Celdran's case: Freedom of speech vs religion

By Ira Pedrasa, ABS-CBNnews.com

Posted at Jan 28 2013 06:51 PM | Updated as of Jan 29 2013 06:03 AM

MANILA (UPDATED) -- Tour guide and artist Carlos Celdran has gained fame anew -- or infamy, to some -- after receiving a guilty verdict based on what an international human rights group calls an “archaic” law.

The decision of a court finding him guilty beyond reasonable doubt for “offending religious beliefs” could again catapult Celdran into celebrity-dom, with hashtags in Twitter gaining ground such as #FreeCarlosCeldran.

In an interview with ANC, however, Celdran said the issue has become “bigger than me. It’s become about people being able to question authorities” whether they are from the Church.

He said his case resonates with Filipinos, who tackle everyday issues involving freedoms. He cited, for example, the controversial Anti-Cybercrime Prevention Act, which is now being questioned before the Supreme Court for supposedly unconstitutional provisions such as the imposition of libel on statements made online.

The issue of freedom of speech will again take forefront if he decides to bring his case before the Supreme Court.

Celdran was found guilty for violating Article 133 of the RPC, which imposes a penalty on someone “who, in a place devoted to religious worship or during the celebration of any religious ceremony shall perform acts notoriously offensive to the feelings of the faithful.”

In a decision dated December 14, Manila Metropolitan Trial Court Pairing Judge Juan O. Bermejo Jr., ordered Celdran’s imprisonment for two months and 21 days up to one year, one month and 11 days.

This was after Celdran pulled a stunt in the Manila Cathedral in September 2010 against the Church’s intervention in people’s access to reproductive health.

In 2010, Celdran used a placard with the word “Damaso,” a character from Jose Rizal's "Noli Me Tangere," and held it up in an ecumenical program during a Mass. Damaso, as many who have read the book know, is one of the most notorious characters in the novel, which touches on the abuses of the Spanish friars during the 19th century.

Celdran was garbed in the same outfit he used during his stunt when he went to the court for his verdict on Monday: The boisterous personality was Jose Rizal.

Types of freedom

Lawyer Marlon Manuel told ABS-CBNnews.com that he and his client are looking at different legal options to overturn the decision, with Celdran claiming he would not back down anytime now knowing he is right.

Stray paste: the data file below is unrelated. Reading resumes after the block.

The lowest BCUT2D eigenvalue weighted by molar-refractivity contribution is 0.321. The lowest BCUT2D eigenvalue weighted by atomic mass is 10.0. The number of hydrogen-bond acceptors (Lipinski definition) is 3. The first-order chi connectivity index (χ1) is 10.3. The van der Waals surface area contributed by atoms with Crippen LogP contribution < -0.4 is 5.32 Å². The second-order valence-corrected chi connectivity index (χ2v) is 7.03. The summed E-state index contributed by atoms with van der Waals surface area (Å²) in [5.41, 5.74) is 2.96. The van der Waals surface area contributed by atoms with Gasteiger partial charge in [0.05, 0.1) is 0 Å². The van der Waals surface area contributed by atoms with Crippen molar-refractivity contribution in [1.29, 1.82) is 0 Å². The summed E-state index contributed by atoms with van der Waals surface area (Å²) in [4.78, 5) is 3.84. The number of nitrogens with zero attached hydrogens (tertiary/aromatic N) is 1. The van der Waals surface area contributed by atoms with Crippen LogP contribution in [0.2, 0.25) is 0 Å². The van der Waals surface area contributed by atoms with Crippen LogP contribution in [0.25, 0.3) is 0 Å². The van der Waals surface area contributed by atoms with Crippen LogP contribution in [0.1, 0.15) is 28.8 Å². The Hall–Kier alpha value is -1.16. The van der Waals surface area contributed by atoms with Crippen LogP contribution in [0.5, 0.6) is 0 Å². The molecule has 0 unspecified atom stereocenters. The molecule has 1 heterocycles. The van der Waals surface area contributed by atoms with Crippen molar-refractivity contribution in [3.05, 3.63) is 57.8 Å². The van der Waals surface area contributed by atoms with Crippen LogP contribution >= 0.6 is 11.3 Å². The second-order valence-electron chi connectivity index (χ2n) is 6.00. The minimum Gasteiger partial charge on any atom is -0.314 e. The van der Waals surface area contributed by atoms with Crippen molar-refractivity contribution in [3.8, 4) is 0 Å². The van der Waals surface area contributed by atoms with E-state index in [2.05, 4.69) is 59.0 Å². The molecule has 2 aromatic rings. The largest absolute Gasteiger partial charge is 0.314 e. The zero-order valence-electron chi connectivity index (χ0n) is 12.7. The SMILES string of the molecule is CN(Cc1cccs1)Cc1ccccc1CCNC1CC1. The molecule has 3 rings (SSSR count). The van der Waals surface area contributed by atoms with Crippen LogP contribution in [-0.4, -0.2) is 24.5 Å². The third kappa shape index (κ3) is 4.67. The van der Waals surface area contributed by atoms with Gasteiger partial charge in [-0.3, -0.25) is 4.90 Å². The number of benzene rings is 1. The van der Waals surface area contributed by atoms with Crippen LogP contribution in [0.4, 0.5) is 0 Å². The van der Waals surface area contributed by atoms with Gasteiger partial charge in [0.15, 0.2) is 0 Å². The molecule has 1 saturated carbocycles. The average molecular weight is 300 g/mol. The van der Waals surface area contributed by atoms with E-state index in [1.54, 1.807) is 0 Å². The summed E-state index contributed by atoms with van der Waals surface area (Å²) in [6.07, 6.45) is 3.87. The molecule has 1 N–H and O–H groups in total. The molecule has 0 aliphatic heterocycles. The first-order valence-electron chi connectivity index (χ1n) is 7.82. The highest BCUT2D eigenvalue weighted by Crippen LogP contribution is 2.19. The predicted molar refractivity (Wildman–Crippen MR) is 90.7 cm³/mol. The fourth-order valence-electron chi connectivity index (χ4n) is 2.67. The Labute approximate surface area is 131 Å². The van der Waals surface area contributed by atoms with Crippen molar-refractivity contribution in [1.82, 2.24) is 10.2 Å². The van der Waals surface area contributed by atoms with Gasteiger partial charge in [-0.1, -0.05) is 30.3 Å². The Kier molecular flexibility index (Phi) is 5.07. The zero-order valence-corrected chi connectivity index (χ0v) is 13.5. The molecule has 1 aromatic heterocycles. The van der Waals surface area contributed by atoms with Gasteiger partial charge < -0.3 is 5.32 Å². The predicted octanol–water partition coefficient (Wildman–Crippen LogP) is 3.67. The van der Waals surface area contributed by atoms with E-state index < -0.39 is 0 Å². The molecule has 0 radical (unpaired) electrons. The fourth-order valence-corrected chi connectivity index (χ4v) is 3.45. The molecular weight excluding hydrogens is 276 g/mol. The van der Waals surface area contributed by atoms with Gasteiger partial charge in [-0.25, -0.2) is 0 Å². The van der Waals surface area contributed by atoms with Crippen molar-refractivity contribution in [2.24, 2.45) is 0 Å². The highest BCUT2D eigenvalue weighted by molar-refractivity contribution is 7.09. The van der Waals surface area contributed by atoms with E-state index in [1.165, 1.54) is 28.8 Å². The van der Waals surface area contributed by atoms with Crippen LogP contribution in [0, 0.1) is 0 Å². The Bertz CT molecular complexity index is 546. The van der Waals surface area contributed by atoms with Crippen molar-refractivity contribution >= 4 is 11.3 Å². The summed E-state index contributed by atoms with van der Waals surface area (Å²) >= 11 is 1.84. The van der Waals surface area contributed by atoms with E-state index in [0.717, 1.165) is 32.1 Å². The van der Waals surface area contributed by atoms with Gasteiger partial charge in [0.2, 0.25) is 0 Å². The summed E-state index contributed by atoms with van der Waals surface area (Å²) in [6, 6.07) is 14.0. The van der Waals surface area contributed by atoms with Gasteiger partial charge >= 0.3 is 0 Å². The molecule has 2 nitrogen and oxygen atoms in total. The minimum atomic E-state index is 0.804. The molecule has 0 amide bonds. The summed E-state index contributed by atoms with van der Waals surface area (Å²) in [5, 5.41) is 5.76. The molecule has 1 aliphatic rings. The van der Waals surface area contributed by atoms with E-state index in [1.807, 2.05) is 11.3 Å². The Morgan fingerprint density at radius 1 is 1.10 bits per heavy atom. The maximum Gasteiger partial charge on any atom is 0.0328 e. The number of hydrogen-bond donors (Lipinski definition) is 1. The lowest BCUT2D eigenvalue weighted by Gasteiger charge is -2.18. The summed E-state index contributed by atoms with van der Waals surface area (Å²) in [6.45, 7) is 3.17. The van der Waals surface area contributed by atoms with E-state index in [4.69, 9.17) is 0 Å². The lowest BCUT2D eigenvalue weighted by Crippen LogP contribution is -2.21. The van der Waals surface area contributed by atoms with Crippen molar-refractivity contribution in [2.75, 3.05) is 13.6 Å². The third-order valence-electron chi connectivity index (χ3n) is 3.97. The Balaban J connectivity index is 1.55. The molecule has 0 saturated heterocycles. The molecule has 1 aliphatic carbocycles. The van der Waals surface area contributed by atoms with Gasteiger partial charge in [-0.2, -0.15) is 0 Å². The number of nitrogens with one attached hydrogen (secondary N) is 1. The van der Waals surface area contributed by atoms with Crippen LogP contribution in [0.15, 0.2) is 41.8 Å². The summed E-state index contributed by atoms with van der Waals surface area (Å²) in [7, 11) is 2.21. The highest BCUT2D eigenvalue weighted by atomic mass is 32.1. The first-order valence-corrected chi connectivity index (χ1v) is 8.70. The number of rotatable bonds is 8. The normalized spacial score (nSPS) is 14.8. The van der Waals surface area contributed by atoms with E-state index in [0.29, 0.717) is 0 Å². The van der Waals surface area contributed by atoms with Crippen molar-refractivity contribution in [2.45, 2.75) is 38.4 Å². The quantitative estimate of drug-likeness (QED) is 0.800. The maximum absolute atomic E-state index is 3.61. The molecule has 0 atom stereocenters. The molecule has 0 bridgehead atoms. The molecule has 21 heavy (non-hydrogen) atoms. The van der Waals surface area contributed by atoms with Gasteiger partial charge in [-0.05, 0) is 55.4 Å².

Manuel said the legal option could be in the form of an appeal before the regional trial court or a direct petition before the SC.

One thing is for sure, that despite the “beyond reasonable doubt” finding of the lower court, they will not avail of the “probation” option for such kinds of cases.

Probation would mean his crime record will be erased and he will only report once in a while before the court. He can also work as was usual, except he could not disrupt religious rites.

But by appealing, the probation option will now be out of his reach.

“Applying for probation is not a main option, as it will be the acceptance of a verdict,” Manuel insisted.

Celdran also said: “I’m not going to take this sitting down.”

Even the international group Human Rights Watch has taken the cudgels for Celdran, noting: “[The decision] is a setback for free speech in the Philippines, which prides itself on being a democracy. This verdict should be reversed. Nobody should be jailed for voicing out an opinion or position, especially on a subject that concerns the lives of millions of Filipino women and mothers.”

Stakeholders now know where the case is going: Which is more paramount, freedom of speech or religious freedom?

In several instances, the SC said freedom of expression is the foundation of all rights. Still, it has insisted over time that it has its limits.

In an oft repeated case in the US by Justice Oliver Wendell Holmes, he said a person’s freedom of speech has limits depending on the circumstances.

"The most stringent protection of free speech…would not protect a man in falsely shouting fire in a theater and causing a panic,” he had said.